Judges can read much of the background material and agreed evidence much more quickly, so some of those trials can be properly shortened without compromising justice—indeed, possibly leading to a higher level of justice because the complexity of some of those cases can be considered. Prosecutors sometimes have to split trials into two or more separate trials to make them manageable and comprehensible to juries. Thus the full criminality of such fraud is not always exposed. There is also the risk that, to reduce complexity, prosecutors are sometimes tempted to reduce the number of charges to make it easier for jury trials to take place. That itself is unsatisfactory because it does not enable the full complexity of the criminality to be exposed. Judges can deal with such cases more quickly. The hon. Gentleman's objections are not accepted by the Government. He said that the House has not had the opportunity to debate the issues, but resolutions will be put before both Houses and there will be full opportunity for debate at that stage.

The hon. Gentleman asked me to confirm that acquittals were often at the direction of the judge. Yes, that certainly is the case. However, I disagree with his figure for the past five years; the Serious Fraud Office's conviction record was about 70 per cent. Stephen Wooler is indeed looking into the background of the Jubilee line trial and will no doubt make his report in due course, but the House needs to know when the Government have made a clear decision. The Government have made a decision, and I remind the House that this is a power for the courts, not a requirement. As I made clear throughout my statement, the Government want jury trials to continue in the vast majority of cases. The provision will apply only to a very small number of serious and complex fraud trials.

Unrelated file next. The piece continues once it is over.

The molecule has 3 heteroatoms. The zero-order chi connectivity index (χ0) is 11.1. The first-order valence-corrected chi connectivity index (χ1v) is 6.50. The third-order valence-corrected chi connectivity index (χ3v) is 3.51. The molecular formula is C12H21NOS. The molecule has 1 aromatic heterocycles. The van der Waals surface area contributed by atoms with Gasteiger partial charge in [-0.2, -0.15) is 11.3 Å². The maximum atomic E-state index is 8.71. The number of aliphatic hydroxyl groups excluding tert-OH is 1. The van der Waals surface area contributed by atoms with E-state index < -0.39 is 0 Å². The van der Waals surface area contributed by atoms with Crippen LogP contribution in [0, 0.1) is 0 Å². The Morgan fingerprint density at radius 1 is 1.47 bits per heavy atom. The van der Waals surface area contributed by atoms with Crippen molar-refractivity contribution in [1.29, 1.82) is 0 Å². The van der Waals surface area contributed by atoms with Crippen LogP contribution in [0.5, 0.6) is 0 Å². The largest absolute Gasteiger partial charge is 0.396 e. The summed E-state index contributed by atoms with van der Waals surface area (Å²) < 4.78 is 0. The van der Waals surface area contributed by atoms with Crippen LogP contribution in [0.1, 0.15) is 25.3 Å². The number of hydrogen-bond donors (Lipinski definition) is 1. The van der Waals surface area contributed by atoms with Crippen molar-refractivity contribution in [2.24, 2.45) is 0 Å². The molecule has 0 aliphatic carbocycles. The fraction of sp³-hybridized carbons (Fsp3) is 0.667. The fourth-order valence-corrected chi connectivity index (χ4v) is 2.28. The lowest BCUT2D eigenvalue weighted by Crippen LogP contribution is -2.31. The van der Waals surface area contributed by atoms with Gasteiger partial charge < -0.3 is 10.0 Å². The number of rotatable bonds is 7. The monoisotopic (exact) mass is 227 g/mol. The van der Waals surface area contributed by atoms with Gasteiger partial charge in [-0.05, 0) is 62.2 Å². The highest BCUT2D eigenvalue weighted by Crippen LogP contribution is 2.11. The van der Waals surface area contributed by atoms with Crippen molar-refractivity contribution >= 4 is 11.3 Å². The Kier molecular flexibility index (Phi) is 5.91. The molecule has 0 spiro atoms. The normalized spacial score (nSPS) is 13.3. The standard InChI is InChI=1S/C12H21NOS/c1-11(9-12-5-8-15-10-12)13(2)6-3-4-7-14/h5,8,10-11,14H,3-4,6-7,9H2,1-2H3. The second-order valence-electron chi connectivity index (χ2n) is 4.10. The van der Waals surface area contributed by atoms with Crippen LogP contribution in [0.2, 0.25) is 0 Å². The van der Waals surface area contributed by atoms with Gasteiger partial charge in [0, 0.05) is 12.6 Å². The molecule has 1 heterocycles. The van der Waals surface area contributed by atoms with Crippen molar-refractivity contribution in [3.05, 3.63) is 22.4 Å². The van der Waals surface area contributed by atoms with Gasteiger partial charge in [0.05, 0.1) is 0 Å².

Mr. Robert Marshall-Andrews (Medway) (Lab): The Minister implies by his opening remarks that as a result of jury trial people are being acquitted who would otherwise be convicted, which runs wholly contrary to the statistics, as he knows. Will he amplify that point and let us know which trials he has in mind—he need not identify them by name—where that occurred?

Will the Minister tell the House how far in advance of the collapse of the Jubilee line trial were his office and the office of the Attorney-General informed of the serious and unique difficulties that had occurred, and what did he or the Attorney-General do about it?

In respect of the seminar about which we have been told during this debate, many Labour Members in both the House and the other place spoke against the measure
21 Jun 2005 : Column 659
and voted against it or abstained because they were gravely concerned about it. How many of them were invited to the seminar, and who were they?